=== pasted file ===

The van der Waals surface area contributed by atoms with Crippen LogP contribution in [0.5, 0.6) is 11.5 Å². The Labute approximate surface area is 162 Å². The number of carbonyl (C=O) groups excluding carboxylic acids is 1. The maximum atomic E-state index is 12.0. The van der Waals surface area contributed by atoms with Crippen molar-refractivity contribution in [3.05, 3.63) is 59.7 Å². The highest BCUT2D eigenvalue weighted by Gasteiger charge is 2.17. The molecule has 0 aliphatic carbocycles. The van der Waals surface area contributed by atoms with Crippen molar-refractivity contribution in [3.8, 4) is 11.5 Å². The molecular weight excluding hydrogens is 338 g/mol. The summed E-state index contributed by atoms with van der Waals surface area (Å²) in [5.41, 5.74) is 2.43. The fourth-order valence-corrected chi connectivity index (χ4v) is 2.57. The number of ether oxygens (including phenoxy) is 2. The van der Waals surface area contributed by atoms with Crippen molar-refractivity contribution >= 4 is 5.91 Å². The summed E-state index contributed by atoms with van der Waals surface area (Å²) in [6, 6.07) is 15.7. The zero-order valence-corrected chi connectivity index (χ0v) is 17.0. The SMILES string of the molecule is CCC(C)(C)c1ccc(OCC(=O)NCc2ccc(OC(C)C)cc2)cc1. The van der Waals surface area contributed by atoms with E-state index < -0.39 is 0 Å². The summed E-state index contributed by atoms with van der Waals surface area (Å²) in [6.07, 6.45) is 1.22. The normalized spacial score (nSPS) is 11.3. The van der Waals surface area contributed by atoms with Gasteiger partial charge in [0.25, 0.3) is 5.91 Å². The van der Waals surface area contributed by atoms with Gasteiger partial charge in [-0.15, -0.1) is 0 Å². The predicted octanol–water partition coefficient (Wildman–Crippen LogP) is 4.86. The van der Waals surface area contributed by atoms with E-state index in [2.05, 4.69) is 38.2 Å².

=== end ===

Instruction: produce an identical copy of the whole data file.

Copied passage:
The van der Waals surface area contributed by atoms with Crippen LogP contribution in [0.5, 0.6) is 11.5 Å². The Labute approximate surface area is 162 Å². The number of carbonyl (C=O) groups excluding carboxylic acids is 1. The maximum atomic E-state index is 12.0. The van der Waals surface area contributed by atoms with Crippen molar-refractivity contribution in [3.05, 3.63) is 59.7 Å². The highest BCUT2D eigenvalue weighted by Gasteiger charge is 2.17. The molecule has 0 aliphatic carbocycles. The van der Waals surface area contributed by atoms with Crippen molar-refractivity contribution in [3.8, 4) is 11.5 Å². The molecular weight excluding hydrogens is 338 g/mol. The summed E-state index contributed by atoms with van der Waals surface area (Å²) in [5.41, 5.74) is 2.43. The fourth-order valence-corrected chi connectivity index (χ4v) is 2.57. The number of ether oxygens (including phenoxy) is 2. The van der Waals surface area contributed by atoms with Crippen molar-refractivity contribution >= 4 is 5.91 Å². The summed E-state index contributed by atoms with van der Waals surface area (Å²) in [6, 6.07) is 15.7. The zero-order valence-corrected chi connectivity index (χ0v) is 17.0. The SMILES string of the molecule is CCC(C)(C)c1ccc(OCC(=O)NCc2ccc(OC(C)C)cc2)cc1. The van der Waals surface area contributed by atoms with E-state index < -0.39 is 0 Å². The summed E-state index contributed by atoms with van der Waals surface area (Å²) in [6.07, 6.45) is 1.22. The normalized spacial score (nSPS) is 11.3. The van der Waals surface area contributed by atoms with Gasteiger partial charge in [0.25, 0.3) is 5.91 Å². The van der Waals surface area contributed by atoms with Gasteiger partial charge in [-0.15, -0.1) is 0 Å². The predicted octanol–water partition coefficient (Wildman–Crippen LogP) is 4.86. The van der Waals surface area contributed by atoms with E-state index in [2.05, 4.69) is 38.2 Å².